Say I have two different orbits: orbit A and orbit B , defined from these Keplerian orbital elements, which I know relative to some refence plane and reference direction (which are the same for these two orbits):

$i$: Inclination
$\Omega$: longitude of ascending node
$\omega$: argument of periapsis
$v$: true anomaly of at a specific time

The elements are illustrated here:

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Is there a way for me to figure out these orbital elements of orbit B but with orbit A as reference plane, and the true anomaly of orbit A as the reference direction.

I would prefer a simple calculation, but since I am going to use this in a space flight simulation a recursive algorithm solution should also be okay.

  • $\begingroup$ It sounds like you're asking how to specify a satellite orbiting A. Are you asking because you have the parameters of B and they are given in terms of A, or because you want to specify B in terms of A in order to, for example, render an epoch into real space? $\endgroup$
    – Omaha
    Jan 30, 2017 at 17:43
  • $\begingroup$ @omaha Because i want to specify B in terms of A, to later find a transfer orbit from A to B $\endgroup$
    – Nikolaj
    Jan 30, 2017 at 17:54

1 Answer 1


I'm also not sure I totally understand the question, so correct me if I misunderstood you. Here's what I understood: you have the orbital elements of two orbits A and B, and would like to define orbit A as the new reference frame, and express the orbit B with respect to that reference frame A.

If so, yes, that's possible, and not to difficult. In effect, an orbit is simply a rotation. We can compute rotations in different ways. I prefer Modified Rodriguez Parameters, but these aren't that popular yet, so let's use Euler Parameters (also called Euler Angles).

Let me explain. Start from an Earth Inertial Frame. First, do a rotation by the Z (or third) axis of your right angle of the ascending node. Then do a rotation by the X axis (or first axis) by your inclination. Finally, do a rotation about the Z axis (again) of your true anomaly. So, in terms of Euler parameters, you've done a 3-1-3 rotation (i.e. multiply the R3, R1 and R3 matrices together computed with the correct angles to get your direct cosine matrix (DCM)).

Using DCMs, you just need to multiply both DCMs to change the reference frame, and of course multiply that with the R vector of your spacecraft.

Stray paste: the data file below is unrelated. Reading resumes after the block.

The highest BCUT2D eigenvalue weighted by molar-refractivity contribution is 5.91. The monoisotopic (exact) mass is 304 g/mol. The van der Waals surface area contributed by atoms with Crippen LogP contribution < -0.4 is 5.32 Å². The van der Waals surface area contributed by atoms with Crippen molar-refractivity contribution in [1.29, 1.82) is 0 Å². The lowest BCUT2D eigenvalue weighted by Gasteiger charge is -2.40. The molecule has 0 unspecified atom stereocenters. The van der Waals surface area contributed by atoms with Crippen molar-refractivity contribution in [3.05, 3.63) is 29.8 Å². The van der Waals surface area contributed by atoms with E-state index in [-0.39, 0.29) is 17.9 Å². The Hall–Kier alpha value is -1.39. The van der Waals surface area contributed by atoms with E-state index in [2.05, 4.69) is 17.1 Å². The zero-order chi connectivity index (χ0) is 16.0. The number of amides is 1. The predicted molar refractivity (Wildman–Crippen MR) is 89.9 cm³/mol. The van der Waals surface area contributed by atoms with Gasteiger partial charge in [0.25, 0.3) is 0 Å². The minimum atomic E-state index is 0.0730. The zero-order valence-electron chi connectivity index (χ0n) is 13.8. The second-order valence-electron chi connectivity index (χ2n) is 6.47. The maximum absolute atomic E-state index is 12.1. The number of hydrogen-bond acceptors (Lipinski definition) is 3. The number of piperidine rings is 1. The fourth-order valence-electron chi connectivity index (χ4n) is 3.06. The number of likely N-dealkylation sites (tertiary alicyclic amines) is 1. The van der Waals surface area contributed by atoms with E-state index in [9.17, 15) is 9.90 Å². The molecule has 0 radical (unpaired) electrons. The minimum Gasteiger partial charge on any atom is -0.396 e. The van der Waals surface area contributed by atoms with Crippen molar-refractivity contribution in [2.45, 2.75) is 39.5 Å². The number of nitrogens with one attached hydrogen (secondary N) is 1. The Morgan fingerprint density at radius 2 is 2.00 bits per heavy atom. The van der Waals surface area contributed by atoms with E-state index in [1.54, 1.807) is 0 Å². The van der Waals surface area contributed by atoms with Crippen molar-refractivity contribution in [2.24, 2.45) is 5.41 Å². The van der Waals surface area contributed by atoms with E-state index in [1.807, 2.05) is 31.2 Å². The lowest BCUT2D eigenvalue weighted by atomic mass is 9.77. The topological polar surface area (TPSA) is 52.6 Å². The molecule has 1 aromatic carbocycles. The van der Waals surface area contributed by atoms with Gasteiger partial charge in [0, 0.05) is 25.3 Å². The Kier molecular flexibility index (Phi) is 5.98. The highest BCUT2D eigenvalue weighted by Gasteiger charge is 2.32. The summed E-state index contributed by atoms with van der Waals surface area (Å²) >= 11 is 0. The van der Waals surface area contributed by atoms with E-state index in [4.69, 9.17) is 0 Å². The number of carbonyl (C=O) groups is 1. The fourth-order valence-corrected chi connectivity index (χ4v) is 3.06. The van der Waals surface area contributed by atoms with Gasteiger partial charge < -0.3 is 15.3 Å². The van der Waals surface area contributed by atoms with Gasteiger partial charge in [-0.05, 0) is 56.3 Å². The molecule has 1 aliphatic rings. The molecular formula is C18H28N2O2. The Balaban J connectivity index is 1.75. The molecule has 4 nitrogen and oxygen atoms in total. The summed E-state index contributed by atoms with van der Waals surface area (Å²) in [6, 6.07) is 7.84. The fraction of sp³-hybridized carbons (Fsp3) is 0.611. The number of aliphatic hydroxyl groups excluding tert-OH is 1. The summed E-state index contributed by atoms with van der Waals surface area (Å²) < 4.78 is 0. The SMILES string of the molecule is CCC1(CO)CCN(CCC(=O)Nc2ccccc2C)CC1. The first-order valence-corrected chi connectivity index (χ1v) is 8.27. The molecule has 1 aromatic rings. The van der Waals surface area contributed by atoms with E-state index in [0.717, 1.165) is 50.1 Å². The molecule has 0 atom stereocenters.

(I highly recommend "Analytical Mechanics of Space Systems (AIAA Education Series) 2nd Edition" by Dr. Schaub and Dr. Junkins for any astrodynamics question by the way. The above computation is thoroughly explained in chapter 3.)

  • $\begingroup$ Are there any good online resources for working through this sort of math? I'm wanting to do something similar, and your answer is incredibly dense to me. $\endgroup$ Apr 24, 2017 at 5:00
  • $\begingroup$ @KeithB I am not aware of any online resource dedicated to this. However, it might be possible to find a copy of the Schaub and Junkins book online. If you're interested in astrodynamics, this book is very much a reference: it includes everything from rigid body kinematics (ie how things rotate on themselves) to controlling the attitude of spacecraft, to the definition of orbits, rendez-vous scenarios, spacecraft formations, and so on. It also includes a very large number of exercises and examples so you can really thoroughly understand the subject. $\endgroup$
    – ChrisR
    Apr 24, 2017 at 5:03
  • $\begingroup$ I'm mostly interested in orbital mechanics. The main problem I'm trying to puzzle through is how to figure out the nodes for transits between say, Jupiter and Mars, given that I only know their orbits relative to the ecliptic. $\endgroup$ Apr 24, 2017 at 5:21
  • $\begingroup$ @KeithB so you would like to solve a problem where you have a departure and arrival point and would like to find a way to connect both points? $\endgroup$
    – ChrisR
    Apr 24, 2017 at 5:23
  • $\begingroup$ No, I'm not dealing with spacecraft at all. I want to know e.g. how many days after the Northern Vernal Equinox on Jupiter its orbit "crosses" Mars' orbit, such that it's when transits can occur. In much the same way that we know that Mercury transits relative to Earth occur in early May and early November, because those are where the ascending/descending nodes are relative to Earth's orbit. $\endgroup$ Apr 24, 2017 at 5:29

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